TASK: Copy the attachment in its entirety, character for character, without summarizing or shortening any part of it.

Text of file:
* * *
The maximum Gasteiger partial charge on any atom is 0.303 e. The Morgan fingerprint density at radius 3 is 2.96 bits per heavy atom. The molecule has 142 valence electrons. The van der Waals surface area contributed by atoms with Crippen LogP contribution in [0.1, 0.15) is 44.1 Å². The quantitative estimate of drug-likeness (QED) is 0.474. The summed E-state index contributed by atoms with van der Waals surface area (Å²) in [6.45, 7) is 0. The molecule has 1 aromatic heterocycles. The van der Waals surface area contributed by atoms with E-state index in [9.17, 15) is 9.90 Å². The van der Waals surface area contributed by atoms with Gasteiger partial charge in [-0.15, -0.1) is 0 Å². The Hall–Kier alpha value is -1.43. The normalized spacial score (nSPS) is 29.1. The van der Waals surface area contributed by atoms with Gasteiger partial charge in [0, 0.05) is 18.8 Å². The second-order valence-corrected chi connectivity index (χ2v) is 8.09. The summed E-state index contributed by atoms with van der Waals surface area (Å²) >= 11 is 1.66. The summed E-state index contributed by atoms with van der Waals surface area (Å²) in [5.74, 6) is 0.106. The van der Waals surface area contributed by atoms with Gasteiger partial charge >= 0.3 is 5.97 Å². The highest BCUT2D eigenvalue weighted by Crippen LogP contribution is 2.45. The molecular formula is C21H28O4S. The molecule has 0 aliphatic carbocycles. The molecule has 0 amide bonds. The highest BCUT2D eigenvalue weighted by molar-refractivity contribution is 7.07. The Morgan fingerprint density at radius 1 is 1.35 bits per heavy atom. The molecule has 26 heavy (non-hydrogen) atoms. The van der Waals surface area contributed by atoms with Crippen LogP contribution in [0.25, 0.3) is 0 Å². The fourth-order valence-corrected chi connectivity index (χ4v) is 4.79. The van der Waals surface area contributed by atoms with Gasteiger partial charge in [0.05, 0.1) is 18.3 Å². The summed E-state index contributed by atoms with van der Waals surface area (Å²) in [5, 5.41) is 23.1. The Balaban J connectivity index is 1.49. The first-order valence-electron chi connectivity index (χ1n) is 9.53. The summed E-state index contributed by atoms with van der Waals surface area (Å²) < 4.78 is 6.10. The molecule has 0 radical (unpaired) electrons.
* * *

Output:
The maximum Gasteiger partial charge on any atom is 0.303 e. The Morgan fingerprint density at radius 3 is 2.96 bits per heavy atom. The molecule has 142 valence electrons. The van der Waals surface area contributed by atoms with Crippen LogP contribution in [0.1, 0.15) is 44.1 Å². The quantitative estimate of drug-likeness (QED) is 0.474. The summed E-state index contributed by atoms with van der Waals surface area (Å²) in [6.45, 7) is 0. The molecule has 1 aromatic heterocycles. The van der Waals surface area contributed by atoms with E-state index in [9.17, 15) is 9.90 Å². The van der Waals surface area contributed by atoms with Gasteiger partial charge in [-0.15, -0.1) is 0 Å². The Hall–Kier alpha value is -1.43. The normalized spacial score (nSPS) is 29.1. The van der Waals surface area contributed by atoms with Gasteiger partial charge in [0, 0.05) is 18.8 Å². The second-order valence-corrected chi connectivity index (χ2v) is 8.09. The summed E-state index contributed by atoms with van der Waals surface area (Å²) >= 11 is 1.66. The summed E-state index contributed by atoms with van der Waals surface area (Å²) in [5.74, 6) is 0.106. The van der Waals surface area contributed by atoms with Gasteiger partial charge >= 0.3 is 5.97 Å². The highest BCUT2D eigenvalue weighted by Crippen LogP contribution is 2.45. The molecular formula is C21H28O4S. The molecule has 0 aliphatic carbocycles. The molecule has 0 amide bonds. The highest BCUT2D eigenvalue weighted by molar-refractivity contribution is 7.07. The Morgan fingerprint density at radius 1 is 1.35 bits per heavy atom. The molecule has 26 heavy (non-hydrogen) atoms. The van der Waals surface area contributed by atoms with Crippen LogP contribution in [0.25, 0.3) is 0 Å². The fourth-order valence-corrected chi connectivity index (χ4v) is 4.79. The van der Waals surface area contributed by atoms with Gasteiger partial charge in [0.05, 0.1) is 18.3 Å². The summed E-state index contributed by atoms with van der Waals surface area (Å²) in [5, 5.41) is 23.1. The Balaban J connectivity index is 1.49. The first-order valence-electron chi connectivity index (χ1n) is 9.53. The summed E-state index contributed by atoms with van der Waals surface area (Å²) < 4.78 is 6.10. The molecule has 0 radical (unpaired) electrons.